A pool is a wonderful addition to your home. And like your house, a pool requires a certain amount of maintenance. Regular pool maintenance and repairs can easily taken care of by our professional technicians at Flower Mound Pool Care & Maintenance. However, there are some tests that you can do on your own for pool line maintenance. This article is our way of helping you keep your pool in good working condition.
Plumbing systems are a constant source for water loss for many reasons ranging from pipe material, installation quality, age, configuration and soil conditions. It is important to first to determine where the leak is originating from. Is it in the plumbing system, or in the structure of the pool itself?
Begin by checking the water levels daily. Mark the water level of the pool at the skimmer. Use a piece of tape or grease pencil to mark the water level. Check the mark 24 hours later. Your pool should lose no more than 1⁄4 inch (0.6 cm) per day. If it is losing more water, then you have a leak.
If you are losing water, look at the filter, pump, heater and the pipe valves. Find out if there are wet areas around the pool. Check the ground for dampness. Walk around the pool and the equipment. Check for wet soil and sunken or eroding areas. If you have a vinyl liner, look for tears or separations around all the fittings, skimmers, returns, cleaner line, lights, steps and the corners.
If you do not see any problems by checking the above items, it is time to pressure test your pool lines. We will walk you through the process step by step.
Tools to Test Pool Line Pressure
The first step is having a pressure testing stick or kit. You can find a stick or kit at your local Lowe’s, pool supply company or Amazon. Depending on what the stick or kit is designed to test, it can run you between $60.00-$250.00. You also build a pressure stick from PVC pipe and a few other items found at a local hardware store. You may need to also purchase a high pressure gas cylinder.
Pool Line Maintenance and Set Up Procedures
Turn off pump and heater (if you have one) before completing any pressure test. Identify all openings of the section of plumbing you will be testing. Complete pressure testing of plumbing systems involves a two-step process.
You will use an Open Stem Plug with a quick connect attachment. This will allow the hook-up to your Pressure Tester. It should be inserted into the highest opening of the system you will be testing. This will generally be an opening at the equipment such as the inlet of the pump or at the coupling after the heater.
Next, affix the Pressure Tester to this open plug. Ensure that the male quick connect fitting screwed to the top, using the female quick connect fitting on the end of the five-foot length of hose. Once that is connected, attach a garden hose and airline to the appropriate connections on the Pressure Tester.
The remaining openings of the plumbing system must be plugged with the appropriately sized plug. There are different sizes and types of plugs. Size wise, plugs are available in 1/16” to 1/8” increments to provide complete coverage of all fittings and pipe sizes.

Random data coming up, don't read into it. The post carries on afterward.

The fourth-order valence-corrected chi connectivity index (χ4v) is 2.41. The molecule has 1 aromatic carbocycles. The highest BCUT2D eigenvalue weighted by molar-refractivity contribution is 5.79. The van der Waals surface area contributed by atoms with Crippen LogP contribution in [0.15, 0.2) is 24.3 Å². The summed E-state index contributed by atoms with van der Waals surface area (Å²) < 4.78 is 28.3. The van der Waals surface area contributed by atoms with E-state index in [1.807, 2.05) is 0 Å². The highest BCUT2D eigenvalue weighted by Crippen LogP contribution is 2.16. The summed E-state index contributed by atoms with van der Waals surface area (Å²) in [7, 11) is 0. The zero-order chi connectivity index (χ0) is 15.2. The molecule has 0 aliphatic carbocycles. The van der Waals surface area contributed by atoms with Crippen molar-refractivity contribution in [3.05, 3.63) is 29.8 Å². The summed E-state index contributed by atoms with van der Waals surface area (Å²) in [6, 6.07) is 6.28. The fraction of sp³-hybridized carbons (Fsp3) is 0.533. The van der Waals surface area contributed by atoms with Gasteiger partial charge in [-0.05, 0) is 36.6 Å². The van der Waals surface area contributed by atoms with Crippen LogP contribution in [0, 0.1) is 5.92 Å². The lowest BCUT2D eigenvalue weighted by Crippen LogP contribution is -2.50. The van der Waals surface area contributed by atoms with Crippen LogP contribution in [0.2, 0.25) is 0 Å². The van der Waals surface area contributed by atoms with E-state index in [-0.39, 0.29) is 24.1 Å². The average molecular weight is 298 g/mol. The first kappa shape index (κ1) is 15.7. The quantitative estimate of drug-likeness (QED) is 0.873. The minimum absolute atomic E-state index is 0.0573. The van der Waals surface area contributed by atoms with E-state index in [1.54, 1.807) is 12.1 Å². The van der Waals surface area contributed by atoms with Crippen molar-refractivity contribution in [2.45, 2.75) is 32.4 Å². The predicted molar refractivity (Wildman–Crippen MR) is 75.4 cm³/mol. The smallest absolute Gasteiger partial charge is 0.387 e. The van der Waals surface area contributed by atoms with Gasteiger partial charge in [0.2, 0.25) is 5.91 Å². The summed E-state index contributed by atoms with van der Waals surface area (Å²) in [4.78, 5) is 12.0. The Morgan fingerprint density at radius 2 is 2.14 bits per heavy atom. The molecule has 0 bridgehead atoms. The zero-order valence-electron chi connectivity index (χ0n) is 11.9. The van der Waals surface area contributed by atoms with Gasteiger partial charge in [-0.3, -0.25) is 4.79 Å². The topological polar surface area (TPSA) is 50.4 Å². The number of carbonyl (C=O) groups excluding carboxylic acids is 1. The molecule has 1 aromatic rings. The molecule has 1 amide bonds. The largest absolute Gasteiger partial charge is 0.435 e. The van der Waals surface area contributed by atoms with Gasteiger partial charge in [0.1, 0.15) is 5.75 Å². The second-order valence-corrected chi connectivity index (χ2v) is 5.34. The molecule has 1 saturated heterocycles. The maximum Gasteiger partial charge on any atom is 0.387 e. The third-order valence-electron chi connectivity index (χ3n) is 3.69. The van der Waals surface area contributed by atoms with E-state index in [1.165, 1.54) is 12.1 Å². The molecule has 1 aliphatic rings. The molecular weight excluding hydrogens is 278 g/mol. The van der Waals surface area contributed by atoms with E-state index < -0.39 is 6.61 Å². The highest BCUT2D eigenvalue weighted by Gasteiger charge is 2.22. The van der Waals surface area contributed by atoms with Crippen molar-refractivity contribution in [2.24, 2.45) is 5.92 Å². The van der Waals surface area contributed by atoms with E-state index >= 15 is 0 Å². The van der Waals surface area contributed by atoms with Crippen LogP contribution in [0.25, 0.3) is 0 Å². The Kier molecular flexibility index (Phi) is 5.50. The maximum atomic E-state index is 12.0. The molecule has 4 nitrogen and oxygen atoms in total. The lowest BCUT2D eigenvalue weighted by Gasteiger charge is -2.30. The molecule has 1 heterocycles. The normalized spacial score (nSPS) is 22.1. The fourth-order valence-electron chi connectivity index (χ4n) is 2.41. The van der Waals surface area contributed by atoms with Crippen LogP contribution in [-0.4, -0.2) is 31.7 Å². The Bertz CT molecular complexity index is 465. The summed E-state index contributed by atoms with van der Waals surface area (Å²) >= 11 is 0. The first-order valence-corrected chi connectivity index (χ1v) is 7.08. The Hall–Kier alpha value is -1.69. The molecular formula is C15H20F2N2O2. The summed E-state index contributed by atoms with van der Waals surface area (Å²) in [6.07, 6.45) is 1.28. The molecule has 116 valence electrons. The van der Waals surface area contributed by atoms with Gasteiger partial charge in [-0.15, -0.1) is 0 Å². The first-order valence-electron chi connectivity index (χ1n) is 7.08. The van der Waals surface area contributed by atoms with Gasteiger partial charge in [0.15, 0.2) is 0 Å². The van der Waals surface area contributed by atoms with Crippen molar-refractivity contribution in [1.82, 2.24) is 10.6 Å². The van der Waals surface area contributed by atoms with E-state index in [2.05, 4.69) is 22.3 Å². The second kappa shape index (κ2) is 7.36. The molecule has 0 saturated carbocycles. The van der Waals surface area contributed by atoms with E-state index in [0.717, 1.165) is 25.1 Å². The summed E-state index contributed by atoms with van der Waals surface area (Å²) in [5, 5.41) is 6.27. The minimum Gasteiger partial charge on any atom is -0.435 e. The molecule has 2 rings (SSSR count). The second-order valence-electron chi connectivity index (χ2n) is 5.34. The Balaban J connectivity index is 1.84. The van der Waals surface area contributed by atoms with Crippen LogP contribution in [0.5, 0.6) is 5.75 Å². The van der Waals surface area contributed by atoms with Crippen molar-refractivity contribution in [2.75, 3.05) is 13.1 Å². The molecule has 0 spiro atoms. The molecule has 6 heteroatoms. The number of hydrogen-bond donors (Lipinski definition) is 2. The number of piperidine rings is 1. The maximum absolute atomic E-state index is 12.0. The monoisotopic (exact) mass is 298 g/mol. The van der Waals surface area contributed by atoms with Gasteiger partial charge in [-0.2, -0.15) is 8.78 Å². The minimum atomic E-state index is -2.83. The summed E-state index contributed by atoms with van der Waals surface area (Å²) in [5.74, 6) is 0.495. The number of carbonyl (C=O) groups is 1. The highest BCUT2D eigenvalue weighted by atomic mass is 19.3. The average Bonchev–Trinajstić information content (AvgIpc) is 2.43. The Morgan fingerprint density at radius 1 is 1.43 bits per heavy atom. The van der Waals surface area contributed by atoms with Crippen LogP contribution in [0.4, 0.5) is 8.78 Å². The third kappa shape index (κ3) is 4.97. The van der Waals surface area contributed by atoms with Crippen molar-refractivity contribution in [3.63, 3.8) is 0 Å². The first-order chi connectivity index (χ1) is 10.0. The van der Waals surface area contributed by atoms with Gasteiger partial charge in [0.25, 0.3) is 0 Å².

A water test is performed in order to isolate the section of plumbing that is leaking. The initial test of the line should be done with water.
- Assure that the valve handle on the Pressure Tester is in the straight up, or straight down “closed” position then turn on the water at the spigot.
- To introduce water into the plugged plumbing system, slowly turn valve handle on the Pressure Tester toward the water connection. You will be able to control the amount of water entering the system by moving the handle. Since the pressure gauge will show an inaccurate reading as water is flowing, occasionally turn the valve handle to the closed position to check system pressure
- Once you have reached 20 psi turn the valve handle to the off position and watch the pressure gauge. A leak and will be indicated by an easily detectable drop in pressure within minutes. Most problem leaks will drop all the way to 0 psi.
- If the line initially shows a drop in pressure that stabilizes above 0 there may not be a leak in the line but instead the line pressure is equalizing as air and water move within it.
- Add more water to see if you can increase this stabilized pressure. If you can, and if this stabilized pressure holds, a leak is unlikely. If the line holds pressure, there is not a leak. Release any pressure from the line by opening the bleeder valve after this test is complete.
Once the water test is complete and no leak has been found, you can move onto the next test for pool line maintenance.
- An air test is used to identify underground plumbing leaks. The air escaping from a leak into water saturated soil creates a “bubbling and gurgling” sound that is easy to hear with the proper device such as a high-pressure gas cylinder (nitrogen or SCUBA tank) with a single stage pressure regulator.
- Adjust the regulator on your air source to maintain a constant pressure of 10 -15 psi.
- Allow air into the plumbing system by turning the valve handle on your pressure tester toward the airline and leave it open. You must maintain a constant flow of air into the line and out of the leak.
- Walk along the path where the lines are buried. Stop at two foot intervals along the path and you should be able to hear sounds caused by the air escaping from the leak into the water saturated soil.
- The leak will usually be directly beneath the point where the noise is the loudest and most distinct.
If your pool doesn’t pass the tests or is in need of pool line maintenance then call the professionals.